My Approach…Client Centered Representation
I realized very early on in my career that there is no such thing as a legal “cookie-cutter” I can apply to every case. Every person that comes into my office has different needs, expectations, and desires surrounding the representation. I do not feel like I am doing my job, unless I clearly explain, up front, how I intend the matter to progress. It is likewise important that I give the client an opportunity to ask questions, voice concerns, express their preferences – and make them feel like they are being heard.
The focus is on you, the client
From the first time that I meet with a new client, I make it my business to find out how you want to receive communications (secure web portal? email? fax?); how you prefer to ‘talk’ (Face-to-face in my office? Phone or video conference? Chat feature in a document sharing app? Text message?); what billing frequency works for you; what payment options you want to use; how much time you think we need to spend developing strategy before moving forward; how we approach settlement. These are just a few examples of things that should simply be a ‘must’ for all lawyers in today’s legal marketplace.
I am not saying that we need to start from scratch on everything. There are certain similarities among cases that can be used to capture efficiency in the process. However, I do not believe in cutting the client out of the process in the name of efficiency. It is important that the representation is about you.
Clients need to be part of the process
I believe that clients should be active participants in their matter, and not be made to feel like they are children in a room where the “adults are talking.”
As an advocate, my job often requires confrontation. While I reserve acrimony for the opposing parties, sometimes I must have difficult or unpleasant conversations with clients. At those times, I focus on the fact that advocacy, is only part of my job. I am also a counselor. That means, it is my duty to explain the ‘lay and break’ of each matter and what the next steps might be in a given situation. My goal as a lawyer is to ensure that you have all of the information you need to make the best decisions for your business.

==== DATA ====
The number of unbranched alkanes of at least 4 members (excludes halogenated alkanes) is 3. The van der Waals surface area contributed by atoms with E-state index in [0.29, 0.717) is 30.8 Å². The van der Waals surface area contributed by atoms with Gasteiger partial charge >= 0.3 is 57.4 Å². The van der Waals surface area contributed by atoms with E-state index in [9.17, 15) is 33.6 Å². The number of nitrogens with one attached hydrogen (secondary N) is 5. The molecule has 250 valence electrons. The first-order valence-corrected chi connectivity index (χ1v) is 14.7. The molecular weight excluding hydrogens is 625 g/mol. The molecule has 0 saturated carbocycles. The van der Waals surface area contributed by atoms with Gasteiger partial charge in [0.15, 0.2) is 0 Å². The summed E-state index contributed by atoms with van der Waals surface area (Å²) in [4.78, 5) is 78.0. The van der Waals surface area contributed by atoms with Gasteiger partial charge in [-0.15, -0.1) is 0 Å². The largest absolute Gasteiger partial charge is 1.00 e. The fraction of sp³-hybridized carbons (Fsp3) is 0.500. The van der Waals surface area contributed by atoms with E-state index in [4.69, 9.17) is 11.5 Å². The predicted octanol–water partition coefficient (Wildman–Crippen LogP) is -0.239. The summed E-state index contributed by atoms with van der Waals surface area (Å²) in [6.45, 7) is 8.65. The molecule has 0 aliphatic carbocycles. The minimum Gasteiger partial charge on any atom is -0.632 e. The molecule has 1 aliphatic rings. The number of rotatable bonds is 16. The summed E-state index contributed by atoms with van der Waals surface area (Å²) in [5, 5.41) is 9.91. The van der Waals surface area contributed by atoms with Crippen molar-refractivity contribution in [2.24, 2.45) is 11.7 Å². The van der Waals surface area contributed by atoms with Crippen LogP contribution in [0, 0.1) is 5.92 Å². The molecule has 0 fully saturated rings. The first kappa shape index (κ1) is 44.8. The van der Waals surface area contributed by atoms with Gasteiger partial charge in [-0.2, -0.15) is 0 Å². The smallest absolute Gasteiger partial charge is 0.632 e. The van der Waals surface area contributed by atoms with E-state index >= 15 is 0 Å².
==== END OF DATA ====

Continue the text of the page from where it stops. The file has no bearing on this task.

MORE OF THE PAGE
I went to law school, graduated, took the bar exam, started practice, and now here I am, seventeen (17) years later. While that is intended somewhat tongue-in-cheek, there is not much more to it. Some lawyers like to dress it up, but at the end of the day, their story is the same. If you want to know where I went to law school, Rutgers-Camden, the jewel of South Jersey. I graduated in 2001 and started litigating cases in D.C. Superior Court and before agencies of the D.C. Government right away.
As a young lawyer, I worked at a tiny law office, which gave me the opportunity to spend every possible moment in court, learning cases from the ground-up. Additionally, for several years, I was a court-appointed panel attorney for Child Abuse and Neglect cases. While the subject matter was emotionally difficult, Abuse/Neglect cases were an excellent way to get courtroom experience that I would not have gotten at an established firm.
Public service and higher education
Additionally, the time I spent as a panel attorney led to my appointment on the D.C. Social Work Licensure Board. (See DC Council Richard Bianco Reappointment Resolution 10/8/05). There I confronted regulatory problems, proposed laws and regulations governing the practice, and adjudicated ethical complaints against social workers. Thereafter, I taught ethics and legal aspects of counseling to masters students and Doctoral candidates.
Experienced in litigation & appeals
Thereafter, the work that I did in the courtroom grew and shifted from court-appointed matters to the real estate, small business and ABC Board cases that I presently specialize in. Twice, I’ve succeeded in having decisions of the ABC Board overturned, resulting in a change in the law. (See 2461 Corp. t/a Madam’s Organ Restaurant & Bar v. ABC Board, 950 A.2d 50 (D.C. 2008)(Richard Bianco for the Petitioner); and Asefu Alemayhu t/a Yegna v. ABC Board, 109 A.3d 1095 (D.C. 2014)(Richard Bianco for the Petitioner)).
In 2014, I opened a solo practice, which I called the Richard Bianco Law Office. Now, I’ve evolved my practice, made the trade name more concise (RJB Law), and I am growing a small business. I face many of the same challenges as you are on a day-to-day basis.
If you want to learn more about me, my experience, or my practice, give me a call or schedule an appointment online, I would love to hear from you.